attorney and circuit judge
The returns are slow in coming in,
because of the large vote, especially
the second choice. Until the two high
men in fie various counties have been
ascertained by the official canvass, it
I is impossible to know which second
choice votes should be counted.
Small, for instance, as Waukulla
is, it is known that its returns will
not be in before Monday.
WAGE SCALE WILL
San Francisco, June 9. Represen
tatives of the employers and the
i unions will begin a series of confer
I ences here Saturday to determine up-
on a permanent wage scale and a tet
of working conditions.
Wharves up and down the coast
piled Wgh with freiSht awaiting
shjpmerit on boats tied up by the
COMES IN SEPTEMBER
Washington, June 9. Japan's new
ambassador to the United States,
Amoro Sato, probably will assume the
duties of his post about September
1, it was said here today.
Mr. Sato, now an attache of the
Japanese foreign office, succeeds Vis
count Chinda, the newly appointed
ambassador to Great Britain. Sato
formerly was ambassador to Austria,
His appointment was made known
here last night.
Mr. Sato is a diplomat of large and
varied experience. He served in va
rious diplomatic capacities in several
European capitals. He is remembered
in the United States particularly for
the part he took as an attache of
Japanese delegation in the Russo-
Japanese peace conference at PorVs
mouth, N. H.
A REGULAR SUNSHADE IS THE
DROOPY "MUSHROOM" HAT
By BETTY BROWN.
Here's a hat, now where's the girl ?
That's the puzzle milliners seem to
have put to
If you take an over-the-shoulder
look at her youH probably miss the
' nrnTTirrrn m
By a special purcahse we
are able to offer trunks of
quality at this special dis
count. To those who con
template travel, or the pur
chase of a trunk, this opens
a field for a substantial sav
ing. These Trunks are of
the highest excellence In
workmanship, and will give
the very beat of travel com
fort. $25.00 Trunks $20.00
$28.00 Trunks $22.40
$30.00 Trunks $24.00
$32.00 Trunks $25.60
Sell or Deposit
BT ASSOCIATED PRESS.
London, June 9. Americans domi
ciled here who are subject to the in
come tax, must sell to or deposit with
the British government their Ameri
can securities under penalty of an
extra two shillings tax. This infor
mation is given to the Associated
Press today by an official of the Amer
ican Dollar Securities company. The
ruling holds whether the securities
are held here or in America. The
tax of two shillings, added to the in
come tax, will apply to Americans
who have resided here long enough
to become subject to the regular in
come tax, the incidence of whiih will
be followed except that no abatement
will be granted on American securi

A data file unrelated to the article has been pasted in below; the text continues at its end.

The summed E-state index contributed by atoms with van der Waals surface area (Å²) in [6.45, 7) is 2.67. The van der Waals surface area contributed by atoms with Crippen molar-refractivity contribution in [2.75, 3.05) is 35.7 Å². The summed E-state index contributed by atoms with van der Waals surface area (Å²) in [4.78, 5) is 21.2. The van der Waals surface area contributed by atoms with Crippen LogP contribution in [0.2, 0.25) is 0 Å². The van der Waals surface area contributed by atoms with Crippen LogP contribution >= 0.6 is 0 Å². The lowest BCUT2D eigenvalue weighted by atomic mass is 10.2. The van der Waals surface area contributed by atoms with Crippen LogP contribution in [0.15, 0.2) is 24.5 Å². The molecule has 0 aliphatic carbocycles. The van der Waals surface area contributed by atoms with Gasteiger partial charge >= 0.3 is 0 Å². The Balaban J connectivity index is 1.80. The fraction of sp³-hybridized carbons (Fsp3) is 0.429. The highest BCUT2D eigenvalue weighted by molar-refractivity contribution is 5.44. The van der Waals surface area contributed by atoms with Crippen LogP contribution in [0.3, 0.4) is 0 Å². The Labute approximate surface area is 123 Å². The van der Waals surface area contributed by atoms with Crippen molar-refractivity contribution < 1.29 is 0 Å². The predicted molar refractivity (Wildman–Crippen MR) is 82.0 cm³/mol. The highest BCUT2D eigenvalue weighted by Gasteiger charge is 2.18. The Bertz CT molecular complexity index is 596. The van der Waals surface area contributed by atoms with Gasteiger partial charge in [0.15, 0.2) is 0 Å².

ties which appear on the govern
ment's lists. If American securities
are deposited with the government
only the usual income tax with the
ordinary abatements will be charged,
but the government prefer to pur-.-hn
the seci:s,'t'.es outright.
In the event that Americans resi
dent here deposit their American se
curities held in the United States, the
government will collect the interest
and pay it to the owners in sterling.
American residents holding such
securities in America may either de
posit them with or 6ell them to the
government through the agency of J.
P. Morgan & Co., in New York.
It is not unlikely that when this
ruling becomes generally known there
will be an exodus of wealthy Ameri
cans living in England. The Ameri
can embassy and consulate have been
besieged of late by American resi
dents seeking information on thts
point, many of whom threaten to de
part from the country unless the gov
ernment makes an exception in their
A member of the dollar securities
committee who discussed this matter
today, was very positive that all resi
dents subject to the regular income
tax will be liable for the penal addi
tion unless they dispose of their
American holdings. Residents who
are now liable to a tax on unearned
income will be compelled to pay five
shillings in the pound while those to
whom the supertax applies will pay
still more unless they meet the gov
Speaking of othletics the state itin
arary of candidates has broken all
amateur discuss records.
Experience is a great teacher, but
inexperience is often a bum scholar.
The Journal's Want Ad
columns is a first-class me
dium. girl altogether, but you will have a
good view of the new mushroom hat.
It's of fine straw in a mustard
shede of yellow, with a blue and white
band of ribbon and a stiff little bou
quet of flowers in blue and yellow
and a speck of red.